Understandings about genre govern nearly all of the choices writers make. They make choices about form, persuasive moves, conventions, and even ideas through a sense, whether articulated or tacit, of the social situation from which a piece of writing is arising. In a semester-long high school writing course, the authors engaged students in a series of activities designed to help them develop genre awareness. The goal was to support students in becoming more independent and flexible writers who possess genre analysis skills they can apply anywhere. Through whole-class genre studies, self-selected genre studies, and collaborative analyses of state test materials, students built deeper understandings about genre. Their sense of what is “OK” in a piece of writing shifted from successful evaluation by a teacher to successful navigation of the demands of a given rhetorical situation.
In 2006, a secondary English and feminist studies teacher created a course and designed a study around a reading exchange for eighth-grade girls from two vastly different communities. Girls from a school in a northeastern state read young adult novels and wrote about their reading and related topics with girls from Washington, DC on a wikispace created for their collaborations. The participants wrote reading responses, posted videos, and deliberated over questions related to their reading and topics related to the challenges of growing up as girls. In addition, they co-authored a girls' zine for a wider audience. In May, 2006, the girls met face-to-face to continue their work together. This study was designed to address the question: What happens when girls from different locations and backgrounds read and write together, and how might the internet facilitate this exchange? This article describes a part of that exchange.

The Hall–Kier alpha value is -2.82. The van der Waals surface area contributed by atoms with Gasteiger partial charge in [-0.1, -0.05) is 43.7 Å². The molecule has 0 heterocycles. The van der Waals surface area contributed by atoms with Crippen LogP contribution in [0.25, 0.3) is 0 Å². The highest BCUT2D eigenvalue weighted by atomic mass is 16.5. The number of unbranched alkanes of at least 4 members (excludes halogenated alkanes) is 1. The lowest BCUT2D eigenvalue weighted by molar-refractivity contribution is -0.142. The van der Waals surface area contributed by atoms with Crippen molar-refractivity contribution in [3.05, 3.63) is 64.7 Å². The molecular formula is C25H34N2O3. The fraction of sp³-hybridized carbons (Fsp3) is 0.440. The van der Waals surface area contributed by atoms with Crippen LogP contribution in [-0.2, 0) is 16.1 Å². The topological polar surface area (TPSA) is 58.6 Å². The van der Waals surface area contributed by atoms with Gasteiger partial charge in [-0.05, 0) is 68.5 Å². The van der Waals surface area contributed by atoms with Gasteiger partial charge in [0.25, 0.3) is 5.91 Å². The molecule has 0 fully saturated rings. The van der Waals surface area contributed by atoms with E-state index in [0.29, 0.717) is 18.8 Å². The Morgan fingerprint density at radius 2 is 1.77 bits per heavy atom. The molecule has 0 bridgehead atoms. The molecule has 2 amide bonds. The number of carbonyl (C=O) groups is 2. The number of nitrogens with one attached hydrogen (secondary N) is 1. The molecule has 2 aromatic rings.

In a six-week literature circle unit in a tentth-grade classroom, one group of students discussed Dorothy Allison's novel Bastard out of Carolina. By criteria frequently used to judge the quality of discussion, this literature circle was successful. However, several key moments are highlighted that point to the limits of literature circles as they are typically implemented for engaging students in the full critical depth of multicultural and political texts. Finally, suggestions are offered for rethinking literature circle pedagogy with the goal of offering students a more nuanced and robust experience with such texts.